Blogs

5 years 6 months ago

            Sorry about not posting in a while – the start of the fall semester and the submission of job applications has taken considerable time.
            I would like to discuss a topic that is, admittedly, not as common an issue for most debtors as those I have previously discussed, but still interesting in my view.  Broadly speaking, this is the ability to discharge a debt under section 523(a)(6), which is for “willful and malicious injury by the debtor to another entity or to the property of another entity.”  Narrowly speaking, I will be discussing this in the context of medical malpractice debts. 
            Speaking very generally, a debtor can discharge the equivalent of a negligent tort, but not something that would amount to an intentional tort.  A tort is, broadly speaking, a wrongdoing for which the law provides a remedy in a civil case.  To illustrate in a simple example, if I am driving my car, drop my cell phone on the floor, and I accidentally run over a person who later sues me, I can probably discharge this debt in bankruptcy.  I use this example rather than drunk driving, as that presents somewhat different rules under 523(a)(9) – I’ll write more on that in a later post.  If I am driving my car, see a person whom I dislike, put the pedal to the metal and purposely hit that person who later sues me, bankruptcy will not relieve me of this duty (as it shouldn’t).
            A special situation, then, arises for physicians and other medical professionals.  The leading case on this subject was issued by the Supreme Court in Kawaauhau v. Geiger, 523 U.S. 57 (1998).  In a unanimous opinion issued by Justice Ginsburg, the Court held that a debt arising from a medical malpractice judgment for negligent or reckless conduct was dischargeable in bankruptcy.  Despite its unanimity among the Court members, I recall feeling great skepticism the first time I read the case, and still find its reasoning somewhat questionable.  I have chosen to write about this case, in part, because when I was a staffer on an academic journal last year, I realized that I wanted to write about this subject at a point when it was too late to make such a decision.  But I digress. 
            In Geiger, the patient had a foot injury.  She sought treatment from Dr. Geiger, who prescribed her oral penicillin in order to reduce the risk of infection, despite his knowledge that intravenous penicillin would have been more effective.  Dr. Geiger then left for a trip, and upon his return, overruled the decision of other physicians to transfer the patient to an infectious disease specialist, as he believed the infection was less severe.  Dr. Geiger was wrong, and the patient eventually had to have her right leg amputated below the knee. 
            The patient then sued Dr. Geiger, and obtained a judgment for about $355,000.  Dr. Geiger, having had his wages garnished as a result of his lack of malpractice insurance, then filed for bankruptcy.  The Bankruptcy Court for the Eastern District of Missouri did not allow this debt to be discharged, holding that it Dr. Geiger’s actions were below prevailing medical standards, and so amounted to “willful and malicious” injury in 523(a)(6).  The District Court agreed. The U.S. Court of Appeals for the Eighth Circuit reversed, holding that the exemption from discharge is confined to actions amounting to an intentional tort, and allowed the discharge.
            The Supreme Court agreed to hear the case, and affirmed the Eighth Circuit’s decision to allow the discharge.  The Court interpreted 523(a)(6) to mean that the exception from discharge is limited to acts done with the intent to cause injury.  Applying the statute to mean that all acts done intentionally which cause injury was too broad of a standard for the Court.  It went on to say that intentional torts “generally require that the actor intend ‘the consequences of an act,’ not simply ‘the act itself.’”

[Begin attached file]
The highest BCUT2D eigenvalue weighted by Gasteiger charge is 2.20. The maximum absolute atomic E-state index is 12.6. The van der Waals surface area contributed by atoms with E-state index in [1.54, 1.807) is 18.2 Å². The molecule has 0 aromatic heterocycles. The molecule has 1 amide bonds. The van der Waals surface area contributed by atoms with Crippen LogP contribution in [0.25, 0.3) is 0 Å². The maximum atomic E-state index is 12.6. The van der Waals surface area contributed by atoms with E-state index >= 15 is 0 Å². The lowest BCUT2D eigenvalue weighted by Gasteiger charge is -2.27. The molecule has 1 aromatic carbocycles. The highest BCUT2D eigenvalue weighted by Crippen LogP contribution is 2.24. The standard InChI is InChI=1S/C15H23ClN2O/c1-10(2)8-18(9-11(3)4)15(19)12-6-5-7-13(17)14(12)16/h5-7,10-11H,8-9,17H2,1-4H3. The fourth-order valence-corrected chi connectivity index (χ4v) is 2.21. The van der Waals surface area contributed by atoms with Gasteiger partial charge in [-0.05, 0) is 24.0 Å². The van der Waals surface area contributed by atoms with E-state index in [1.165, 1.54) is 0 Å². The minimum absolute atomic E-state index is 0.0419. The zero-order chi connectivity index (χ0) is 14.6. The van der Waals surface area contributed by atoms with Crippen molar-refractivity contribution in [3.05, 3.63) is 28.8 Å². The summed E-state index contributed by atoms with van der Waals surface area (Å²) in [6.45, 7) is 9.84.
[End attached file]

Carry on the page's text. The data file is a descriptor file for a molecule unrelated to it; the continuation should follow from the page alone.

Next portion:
I don’t take issue with the reasoning in general.  The result in the case of medical malpractice debts in particular seems inequitable to me, though.  Why not hold professionals, such as physicians, to a higher standard?  Dr. Geiger, without malpractice insurance (which he probably should have had), decided to practice medicine in a manner that he knew was less effective.  The patient alleged that this was simply a cost-cutting measure.  The result for the patient was that she had a good portion of her leg amputated, and yet did not receive any compensation from her physician who was, by all accounts, negligent.  To me, a physician such as Dr. Geiger should have known better than to practice medicine in this manner, whether it was for cost-cutting or not.  Generally in tort law, physicians and other professionals are held to a higher standard of care than the average person.  To me, it only makes sense for this special standard of care to translate to a special exception for discharge in bankruptcy as well.  Otherwise, the higher standard of care may be reduced to a lack of meaning should the physician file for bankruptcy.
            The Court’s decision was well-reasoned.  The Bankruptcy Code, then as today, does not provide an exception of discharge for medical malpractice debts.  Near the end of the Court’s opinion, Justice Ginsburg writes that although the Court declines to make a policy exception for discharge for medical malpractice debts, “Congress, of course, may so decide.  But unless and until Congress makes such a decision, we must follow the current direction § 523(a)(6).”  It’s in Congress’s hands to fix what I perceive as an inequitable loophole.  I’m not getting my hopes up.
            I expect to write again next week on a topic which applies to (nearly) all individual debtors: state exemptions from the bankruptcy estate.  I’ll focus on my state of Virginia, as it has some interesting provisions.  Thanks for reading.
-JP


5 years 6 months ago

If you are considering filing for bankruptcy you have, no doubt, considered a number of the positive effects of filing for bankruptcy. To name a few: filing for bankruptcy can reduce or eliminate unsecured debt obligations, can provide peace of mind, and can get a debtor back on track financially. However, bankruptcy is not a [...]


5 years 6 months ago

This has been a long time coming. The first post on a blog meant to educate the public on bankruptcy matters and keep bankruptcy professionals up to date on hot issues within the wonderful (and not so wonderful) world of bankruptcy.
For starters, I simply want to say welcome. And nothing says “welcome” like a listing of public sources that may help you find your path towards financial recovery.